Fighting global warming
Britain’s Military and Security Forces: Capabilities, Spending, and Choices
1) What level of defence spending is required to keep Britain safe and help us promote a more peaceful and safer world?
I am not in a position to suggest a level of spending. However, if we stop being a nuclear power then there are clearly huge amounts of money that can be saved with no loss of security. Similarly, much of the spending that is designed to enable us to intervene in other places could also be curtailed.
2) What are the lessons from recent conflicts about the equipment and military capabilities required for the deployments Britain may face in the next few decades?
Nuclear weapons serve no purpose, and bring us no security. High-tech weapons that are being used in a variety of wars that we are involved in, including Libya, Iraq and Syria do not bring peace, and merely foment more hatred and more fighting. There is a need to move away from such systems.
3) How can Britain help to effectively stem the flow of weapons – chemical, nuclear, and military – around the world and promote non-proliferation and disarmament?
We can stop selling arms to other countries (at least outside NATO) and get rid of our nuclear weapons. This will reduce the sources of weapons and act as focus for other countries to get rid of their nuclear weapons.
4) What training do our military and security forces need to carry out operations that protect Britain’s security and pursue the values that guide our defence policy?
5) Will renewal of Britain’s nuclear capability aid us in protecting Britain’s security and pursuing the values that guide our foreign and defence policy?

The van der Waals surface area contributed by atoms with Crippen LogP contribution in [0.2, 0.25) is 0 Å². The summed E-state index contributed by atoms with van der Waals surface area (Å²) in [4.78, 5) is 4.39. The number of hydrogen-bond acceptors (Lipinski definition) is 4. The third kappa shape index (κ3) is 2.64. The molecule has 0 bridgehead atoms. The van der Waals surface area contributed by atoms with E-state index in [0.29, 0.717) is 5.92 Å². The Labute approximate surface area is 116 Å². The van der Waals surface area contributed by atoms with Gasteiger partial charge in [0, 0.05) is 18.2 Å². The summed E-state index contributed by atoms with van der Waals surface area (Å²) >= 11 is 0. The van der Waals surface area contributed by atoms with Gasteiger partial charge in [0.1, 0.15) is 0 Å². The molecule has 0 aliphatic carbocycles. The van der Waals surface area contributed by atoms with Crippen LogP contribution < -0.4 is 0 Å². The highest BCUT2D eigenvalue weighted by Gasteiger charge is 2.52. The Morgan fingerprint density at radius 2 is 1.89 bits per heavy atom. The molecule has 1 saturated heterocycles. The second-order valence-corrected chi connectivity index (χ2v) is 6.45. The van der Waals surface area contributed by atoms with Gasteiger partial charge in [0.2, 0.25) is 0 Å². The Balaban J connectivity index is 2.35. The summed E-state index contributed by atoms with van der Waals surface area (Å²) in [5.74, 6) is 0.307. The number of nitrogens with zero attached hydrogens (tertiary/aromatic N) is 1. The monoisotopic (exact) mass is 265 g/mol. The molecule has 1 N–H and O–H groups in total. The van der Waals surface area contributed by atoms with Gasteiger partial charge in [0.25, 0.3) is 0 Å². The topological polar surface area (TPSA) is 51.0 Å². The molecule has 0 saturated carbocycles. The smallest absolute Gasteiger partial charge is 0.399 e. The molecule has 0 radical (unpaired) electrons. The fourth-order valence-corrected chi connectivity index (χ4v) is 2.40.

Nuclear weapons can never legally be used as they are clearly indiscriminate weapons of mass destruction that bring no security to the country. We have been involved in wars every year since acquiring them. They do not allow us to press other countries to disarm and do not serve in any foreseeable war.
6) What new capabilities will our armed forces require to address the complex and dynamic threats facing our common security, especially the growing threat of cyber attacks?
Protecting British Jobs and Skills
1) Are the UK’s armed forces equipped with the full range of skills they need to tackle the threats Britain faces in the 21st century? Or do we need to do more?
This is a badly posed question. There are areas that we need to reduce such as offensive interventions, and increase the ability of forces to undertake peace keeping operations.
2) What are the central economic challenges our domestic defence industry will face in the next few decades and what must be done to overcome them?
If there is an ending, or significant reduction, of international arms sales then the domestic defence industry will need to shrink, and we will need to support the changing of the industry to manufacturing more useful products, see for instance the Lucas Aerospace workers’ alternative plan from 1976
3) What implications would any changes to current policy have in terms of jobs and the wider economy? Where jobs are lost, how could the impact best be mitigated?
It is difficult to predict the impact on jobs and the wider economy. Defence jobs are capital intensive and the capital released could be more productively used elsewhere, so that with appropriate planning the overall impact could be positive.
4) How can we combine value for money on all military spending programmes with secure and sustainably high-skilled jobs?
By being less reliant on arms we can build up other parts of our industrial sector to employ people currently in the arms industry.
5) How can we protect the wider supply chain required for our domestic defence industry to flourish?
We should be reducing the defence supply chain.